Detailed recordkeeping and documentation assembling a factual and business narrative relating to the relevant services and associated fees are important to the allocation of costs.

For many decades, taxpayers and the Internal Revenue Service (the Service) have worried about how to allocate costs incurred by a business as either "ordinary and necessary" costs, which are deductible under section 162, or costs that must be capitalized. Taxpayers have preferred, in most instances, to categorize a cost as an "ordinary and necessary" expense for a business such that the amount should be viewed as currently deductible by the taxpayer. In determining if specific costs can be treated as "ordinary and necessary" expenses, the Service and the courts have looked to the "origin of the claim" and other factual analyses to determine the specific tax treatment of a specific expense.1 This concept of examining the origin of an expense and reviewing what the relevant payer received in exchange for its fee is a consistent approach taken in allocating costs between deductible and capitalized categories for federal income tax purposes.2

In a recent private letter ruling, Priv. Ltr. Rul. 2015-18-012 (Jan. 26, 2015), the Service addressed the specific issue of whether payments made by a taxpayer pursuant to a termination agreement entered into by the parties of a management agreement were required to be capitalized. In the management agreement, the contemplated services included, in general, ongoing monitoring and business advisory services provided to the taxpayer in an effort to turn around the taxpayer’s business and make it profitable. The contract was terminated, and the service recipient was required to make a payment to the service provider. In discussing the origin and the nature of the payment made to terminate the existing management agreement, the Service discussed how the management agreement arose, which service providers were providing the monitoring and business advisory services, and if the termination fees arose because of a corporate transaction.3 In addition, the Service reviewed information as to whether any of the fees were required to be paid because of work performed in furtherance of a contemplated IPO.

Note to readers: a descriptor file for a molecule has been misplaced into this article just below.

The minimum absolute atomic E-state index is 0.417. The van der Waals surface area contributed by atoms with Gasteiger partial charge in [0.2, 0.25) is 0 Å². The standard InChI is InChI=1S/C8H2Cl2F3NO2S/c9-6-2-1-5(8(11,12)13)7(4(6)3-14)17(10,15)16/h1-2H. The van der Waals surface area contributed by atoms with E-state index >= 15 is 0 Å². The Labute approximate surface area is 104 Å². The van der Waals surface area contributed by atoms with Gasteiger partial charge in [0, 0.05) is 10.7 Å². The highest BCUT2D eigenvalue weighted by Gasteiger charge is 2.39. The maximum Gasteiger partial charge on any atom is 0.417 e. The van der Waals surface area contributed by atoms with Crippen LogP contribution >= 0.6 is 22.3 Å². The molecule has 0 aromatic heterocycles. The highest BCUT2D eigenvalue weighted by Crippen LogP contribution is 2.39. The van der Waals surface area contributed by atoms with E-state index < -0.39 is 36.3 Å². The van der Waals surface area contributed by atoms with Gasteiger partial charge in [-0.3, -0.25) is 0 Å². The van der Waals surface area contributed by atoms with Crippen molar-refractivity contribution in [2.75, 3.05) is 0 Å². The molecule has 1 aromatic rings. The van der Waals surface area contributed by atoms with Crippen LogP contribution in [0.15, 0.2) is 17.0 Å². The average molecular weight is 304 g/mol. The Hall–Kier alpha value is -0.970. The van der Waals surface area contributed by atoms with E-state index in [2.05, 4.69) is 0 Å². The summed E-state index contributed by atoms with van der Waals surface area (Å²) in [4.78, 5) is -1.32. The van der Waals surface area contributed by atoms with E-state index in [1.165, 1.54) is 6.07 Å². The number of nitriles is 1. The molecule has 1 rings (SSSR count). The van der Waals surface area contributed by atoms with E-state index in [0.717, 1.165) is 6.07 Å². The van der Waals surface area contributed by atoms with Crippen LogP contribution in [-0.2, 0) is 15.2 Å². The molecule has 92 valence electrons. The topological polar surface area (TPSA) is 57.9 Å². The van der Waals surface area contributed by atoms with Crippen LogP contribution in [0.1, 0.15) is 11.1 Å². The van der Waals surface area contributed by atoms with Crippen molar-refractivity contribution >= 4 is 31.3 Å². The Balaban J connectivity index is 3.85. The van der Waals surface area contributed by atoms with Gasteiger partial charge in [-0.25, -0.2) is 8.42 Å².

In concluding that the termination payments were not required to be capitalized under section 263, the Service focused on several key facts:

  • The management agreement listed several business operational activities that were to be provided to the taxpayer during the term of the agreement.
  • The agreements were extended when the original terms expired.
  • The agreements were not exclusive, such that the taxpayer was freely able to hire similar third-party advisors as the need arose to provide the same or similar services.
  • In arriving at the termination fee, the taxpayer provided comparable information from similar providers undergoing similar transactions and utilized the services of an advisory firm in setting the fee for the termination payment.